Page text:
erin ahnfeldt

Listening to Life

Last week, as students were raising their hands for me to collect their final exams, as they were zipping up backpacks and whispering to friends (sometimes not so quietly), I looked at the clock and waited.  A few students were leaning over their tests, scribbling out answers, desperately trying to finish. The bell would ring, like it did every day before, but this time, it meant that these students would be walking out my door for the last time.

I stood in front of my podium, smiling, staring at them a little awkwardly. With thirty seconds left, I said goodbye and asked a question I asked almost every day throughout the year.

“Hey guys, what are you doing?”  It was the last time I would ask that question, and they shouted back with summer enthusiasm pulsing through their veins, “Listening to life!”

This was our mantra; it was the philosophy that drove the curriculum. Their replies were not always so spirited, but on that last day, they belted it out. The bell rang. Some students lingered to turn in journals or to ask questions about grades, but in a few minutes, the sounds of lockers opening and closing, the hum of conversation, the announcements from the attendance office blaring over the noise were all gone.

The next day, with the halls deserted and the desks empty, it was time to wrap things up. Grading exams takes me a while. I probably wouldn’t rank myself among the top 10 in grading efficiency; my students wouldn’t either. While Betty was talking with Andrea about her summer plans in New York and Katie was cleaning out her office, I was still grading short answer questions. One by one, my colleagues stopped by to say goodbye, carrying their check-out sheets and wearing a smile.

Jim caught me leaning over the Scantron machine gleefully watching it spit out answer sheets. He was trying to smile, but it wasn’t coming easily. As soon as I saw him, I stopped. The Scantron party could wait. He was headed to Serbia with his wife, and trusting that God was leading them to go there, their plane ticket was one way.

He wasn’t coming back in August.

We made small talk about finishing up with check-out, and then I asked a question.

“Do you want to go in my office and pray?”

“Yeah, let’s do that,” he said, nodding his head and following me. We closed the door, sat down, and moved the chairs to face each other. Before our eyes closed, Jim looked at me and said, “I’ll start.”

“Father, you are not flesh and blood,” he prayed, almost whispering.  “We can’t see you, which makes it hard sometimes to feel close to you, but you give us friends who are flesh and blood that we might see you through them.” He paused. A wave of emotion caught him off guard. “That’s what makes it hard, God. . .” His voice was shaking, but he finished the sentence, “to say goodbye.” As the wave passed, he prayed for Doherty, for specific people in the English department, and he prayed for me. I prayed too, thanking God for Jim, for the way God used him to be a rock for me, but I kept thinking about his prayer.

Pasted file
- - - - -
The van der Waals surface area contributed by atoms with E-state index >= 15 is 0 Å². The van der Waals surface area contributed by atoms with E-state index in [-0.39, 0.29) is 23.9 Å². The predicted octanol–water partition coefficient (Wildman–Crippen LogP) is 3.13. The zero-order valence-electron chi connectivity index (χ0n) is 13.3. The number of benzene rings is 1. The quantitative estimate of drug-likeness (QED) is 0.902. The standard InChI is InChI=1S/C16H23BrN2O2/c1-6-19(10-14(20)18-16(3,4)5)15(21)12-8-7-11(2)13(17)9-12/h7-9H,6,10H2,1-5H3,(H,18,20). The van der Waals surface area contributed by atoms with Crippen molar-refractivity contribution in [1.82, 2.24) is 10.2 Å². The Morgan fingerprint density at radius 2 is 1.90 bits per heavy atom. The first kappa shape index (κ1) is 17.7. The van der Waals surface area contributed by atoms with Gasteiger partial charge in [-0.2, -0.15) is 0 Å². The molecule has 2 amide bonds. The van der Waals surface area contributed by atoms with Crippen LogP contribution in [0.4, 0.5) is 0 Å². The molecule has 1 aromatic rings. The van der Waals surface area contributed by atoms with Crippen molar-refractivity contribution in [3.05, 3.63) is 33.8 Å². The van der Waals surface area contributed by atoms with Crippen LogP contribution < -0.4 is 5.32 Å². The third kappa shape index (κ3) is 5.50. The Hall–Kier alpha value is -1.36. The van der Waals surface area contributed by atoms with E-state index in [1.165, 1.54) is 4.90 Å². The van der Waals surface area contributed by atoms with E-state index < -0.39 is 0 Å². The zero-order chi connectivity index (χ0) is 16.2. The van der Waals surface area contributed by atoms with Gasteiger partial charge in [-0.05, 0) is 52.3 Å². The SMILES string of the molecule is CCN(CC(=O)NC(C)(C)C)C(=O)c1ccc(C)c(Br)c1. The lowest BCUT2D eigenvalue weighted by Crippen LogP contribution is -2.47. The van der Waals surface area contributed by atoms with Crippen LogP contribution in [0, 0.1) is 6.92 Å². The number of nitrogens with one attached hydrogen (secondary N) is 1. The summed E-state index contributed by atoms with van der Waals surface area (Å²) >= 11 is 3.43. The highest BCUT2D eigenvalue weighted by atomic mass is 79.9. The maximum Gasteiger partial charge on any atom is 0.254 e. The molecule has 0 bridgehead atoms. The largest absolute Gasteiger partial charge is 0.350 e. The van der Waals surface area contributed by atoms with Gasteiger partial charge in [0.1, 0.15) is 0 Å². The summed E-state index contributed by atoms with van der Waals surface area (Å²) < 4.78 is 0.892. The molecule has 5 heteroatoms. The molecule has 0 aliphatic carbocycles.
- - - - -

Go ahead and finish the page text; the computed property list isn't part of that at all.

When we finished, we both stood up. Like so many times before, God was giving us a taste of something sacred. He was there, and we both felt it. Praying together wasn’t something strange or an attempt to try to be spiritual. It was a part of our routine. For five years, we met with a small group of teachers to pray every Tuesday morning. “I’ll be thinking about you guys on Tuesdays,” Jim said, tears in his eyes.

“We’ll miss you,” I said. With a quick hug, he was out the door. I watched him walk away. A teacher caught him and patted him on the back, and after he paused for a moment to talk with her, he looked back at me. “Thank you,” he said, and then he was gone.

Soon, everyone was gone. I enjoy quiet, but it’s strange walking in a school with no people, my footsteps echoing through the halls. After grades were finalized and my check-out sheet was filled, I walked into my classroom to clean up.

There were huge red, yellow, and green butcher paper numbers signifying class periods taped on the wall, and within each number were little pictures, headshots I took of my kids during the first week of school. They were smiling at me as I took them down.

There was Dustin being goofy for the camera and Violet, looking awkward, probably wondering why I would torture her like that during the first week. Picking the tape off the walls and carefully pulling down each number, it hit me—I’m saying goodbye. I’m saying goodbye to the vulnerability Angel showed during 5th period when she took off her mask and a funny 30-minute debate my 6th period had about a pronoun agreement question.

With the walls of that classroom cleared and nobody around, I found myself standing still in the middle of all the desks. The sounds and memories, as Charles Dickens would say, seemed to “haunt the room pleasantly.” Jim was right. God gives us glimpses of Himself through flesh and blood. He is in the hope Miguel finds after getting out of gangs and in Ayla’s courage to move forward with having her baby. He’s the reason Jim is a rock, and He is the reason it’s hard to say goodbye. It’s hard because it’s good, and it’s good because it’s a taste of the One who made it all happen. I look around to see if anyone is coming. Like Jim, before I turn out the lights and walk out the door, the sadness of goodbye fades, and with my heart filled, I drop to my knees on the tile floor, lift up my hands, and say “Thank You.”

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